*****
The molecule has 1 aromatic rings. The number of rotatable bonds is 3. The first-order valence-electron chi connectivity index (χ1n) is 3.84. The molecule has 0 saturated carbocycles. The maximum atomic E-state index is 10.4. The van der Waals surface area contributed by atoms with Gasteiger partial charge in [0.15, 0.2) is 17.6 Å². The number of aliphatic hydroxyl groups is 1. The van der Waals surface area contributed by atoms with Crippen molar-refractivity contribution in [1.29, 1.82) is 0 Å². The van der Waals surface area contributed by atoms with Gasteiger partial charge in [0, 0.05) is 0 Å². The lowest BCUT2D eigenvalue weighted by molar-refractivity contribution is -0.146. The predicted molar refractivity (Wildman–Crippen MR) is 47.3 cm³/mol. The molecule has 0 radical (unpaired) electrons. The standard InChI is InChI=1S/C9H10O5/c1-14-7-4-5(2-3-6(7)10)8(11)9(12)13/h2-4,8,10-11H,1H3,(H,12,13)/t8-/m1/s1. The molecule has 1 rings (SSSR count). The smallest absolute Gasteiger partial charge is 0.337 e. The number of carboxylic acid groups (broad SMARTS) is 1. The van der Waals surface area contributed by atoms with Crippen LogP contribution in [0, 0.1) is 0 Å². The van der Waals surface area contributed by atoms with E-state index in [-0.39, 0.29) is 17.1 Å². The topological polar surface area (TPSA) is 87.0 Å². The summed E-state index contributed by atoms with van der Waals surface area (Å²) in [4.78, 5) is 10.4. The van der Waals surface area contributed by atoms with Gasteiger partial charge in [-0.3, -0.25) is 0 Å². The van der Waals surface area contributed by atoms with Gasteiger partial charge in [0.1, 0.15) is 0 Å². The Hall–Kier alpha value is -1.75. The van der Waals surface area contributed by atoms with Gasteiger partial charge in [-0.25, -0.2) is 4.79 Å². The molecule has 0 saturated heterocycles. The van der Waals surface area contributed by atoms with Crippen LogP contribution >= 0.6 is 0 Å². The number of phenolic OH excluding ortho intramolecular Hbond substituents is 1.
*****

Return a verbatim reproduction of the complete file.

The molecule has 1 aromatic rings. The number of rotatable bonds is 3. The first-order valence-electron chi connectivity index (χ1n) is 3.84. The molecule has 0 saturated carbocycles. The maximum atomic E-state index is 10.4. The van der Waals surface area contributed by atoms with Gasteiger partial charge in [0.15, 0.2) is 17.6 Å². The number of aliphatic hydroxyl groups is 1. The van der Waals surface area contributed by atoms with Crippen molar-refractivity contribution in [1.29, 1.82) is 0 Å². The van der Waals surface area contributed by atoms with Gasteiger partial charge in [0, 0.05) is 0 Å². The lowest BCUT2D eigenvalue weighted by molar-refractivity contribution is -0.146. The predicted molar refractivity (Wildman–Crippen MR) is 47.3 cm³/mol. The molecule has 0 radical (unpaired) electrons. The standard InChI is InChI=1S/C9H10O5/c1-14-7-4-5(2-3-6(7)10)8(11)9(12)13/h2-4,8,10-11H,1H3,(H,12,13)/t8-/m1/s1. The molecule has 1 rings (SSSR count). The smallest absolute Gasteiger partial charge is 0.337 e. The number of carboxylic acid groups (broad SMARTS) is 1. The van der Waals surface area contributed by atoms with Crippen LogP contribution in [0, 0.1) is 0 Å². The van der Waals surface area contributed by atoms with E-state index in [-0.39, 0.29) is 17.1 Å². The topological polar surface area (TPSA) is 87.0 Å². The summed E-state index contributed by atoms with van der Waals surface area (Å²) in [4.78, 5) is 10.4. The van der Waals surface area contributed by atoms with Gasteiger partial charge in [-0.3, -0.25) is 0 Å². The van der Waals surface area contributed by atoms with Gasteiger partial charge in [0.1, 0.15) is 0 Å². The Hall–Kier alpha value is -1.75. The van der Waals surface area contributed by atoms with Gasteiger partial charge in [-0.25, -0.2) is 4.79 Å². The molecule has 0 saturated heterocycles. The van der Waals surface area contributed by atoms with Crippen LogP contribution >= 0.6 is 0 Å². The number of phenolic OH excluding ortho intramolecular Hbond substituents is 1.